HARTFORD, CT — Wednesday was a day for pomp and circumstance as the new General Assembly, Governor, and Lieutenant Governor were sworn in, but a few people showed up at the state Capitol to remind everyone that the issue of tolls is going to be a big — if not THE issue — this session.
A small contingent of anti-toll demonstrators paraded around the outside of the state Capitol as the General Assembly and Gov. Ned Lamont were sworn in. Several of them carried anti-toll signs.
“Instead of talking about adding tolls the governor and legislature should take a close look backward [at what] is already on the books to see what spending can be cut,” Cyndy Kozczensky, of Montville, said.
“Putting in tolls will impact everything we do, everything we buy,” she said. “We already have one of the highest gas taxes. Tolls are the last thing we need.”
Nodding in agreement was Wendy Gauthier of Voluntown: “Yes — we just need to cut spending. We will be up here sending that message as much as we need to.”
One of Lamont’s campaign promises included tolling out-of-state tractor trailer trucks.
Lamont estimated the state could collect as much as $100 million from electronic truck-only tolls on only out-of-state trucks.
Joseph Sculley, president of Motor Transport Association of Connecticut, has said out-of-state trucks already contribute $30 million annually to the state.
There is also the question of legality. Trucking associations and carriers sued Rhode Island in July, claiming its truck-only tolls were unconstitutional. The lawsuit is still pending.
Lamont said the decision in that lawsuit will help guide his proposal, which will require legislative approval.
The Connecticut legislature, pending a few recounts, ushered in a Democratic majority in both the House and the Senate. However, that doesn’t mean tolls for all vehicles will be an easy sell.
Senate President Martin Looney, D-New Haven, said he supports Lamont’s proposal to toll out-of-state trucks and a “broader toll.”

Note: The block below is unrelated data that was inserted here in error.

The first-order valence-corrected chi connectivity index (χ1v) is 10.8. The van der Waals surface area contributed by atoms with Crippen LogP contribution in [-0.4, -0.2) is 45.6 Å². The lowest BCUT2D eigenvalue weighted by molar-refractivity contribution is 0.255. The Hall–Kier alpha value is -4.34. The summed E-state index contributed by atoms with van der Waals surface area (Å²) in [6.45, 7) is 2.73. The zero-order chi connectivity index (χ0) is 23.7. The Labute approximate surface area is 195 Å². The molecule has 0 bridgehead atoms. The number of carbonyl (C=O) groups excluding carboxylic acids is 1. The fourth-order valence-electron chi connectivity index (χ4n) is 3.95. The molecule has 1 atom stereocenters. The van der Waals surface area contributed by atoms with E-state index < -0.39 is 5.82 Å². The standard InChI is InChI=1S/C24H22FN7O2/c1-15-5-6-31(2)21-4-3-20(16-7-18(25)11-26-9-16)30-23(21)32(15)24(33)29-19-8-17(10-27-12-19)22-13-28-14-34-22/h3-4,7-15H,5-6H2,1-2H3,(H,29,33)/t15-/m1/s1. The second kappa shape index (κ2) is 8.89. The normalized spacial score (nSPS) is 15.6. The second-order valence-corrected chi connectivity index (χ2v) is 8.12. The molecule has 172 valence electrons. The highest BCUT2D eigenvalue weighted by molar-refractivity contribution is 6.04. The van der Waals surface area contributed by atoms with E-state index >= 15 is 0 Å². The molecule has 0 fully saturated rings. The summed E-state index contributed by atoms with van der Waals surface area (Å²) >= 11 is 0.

However, there are more moderate Democrats who come from districts where the idea of tolling is opposed.
House Speaker Joe Aresimowicz, D-Berlin, said the real question is where does Connecticut come up with the money to fund the failing infrastructure in order to remain competitive.
Aresimowicz, a supporter of tolls, said he might have to adjust his position because he doesn’t know his new caucus yet.
On the Republican side, House Minority Leader Themis Klarides, R-Derby, said this week one of her ideas is to eliminate some of the buses that aren’t at capacity on CTfastrak, the nine-mile rapid busway between New Britain and Hartford.
Klarides said it’s by no means a solution to Connecticut’s transportation problems, but it’s an idea they wanted to share. She didn’t have a dollar figure associated with cutting some of the buses, but said if the state is looking at implementing tolls then it needs to find transportation funding by reducing operating expenses for public transit.
The state is facing a $1.7 billion deficit in the upcoming fiscal year and a $2.3 billion deficit in the following year.
Klarides added that Republicans are open to having a conversation about eliminating the gas tax if tolls become a reality.
However, she said Democrats have said they want to lower the gas tax if they approve electronic tolls, but “we know that they don’t mean that.”
“It’s never enough with these people,” Klarides said. “It’s always let’s spend more, let’s borrow more, let’s make something bigger and we never look at what we’re doing and if it’s working.”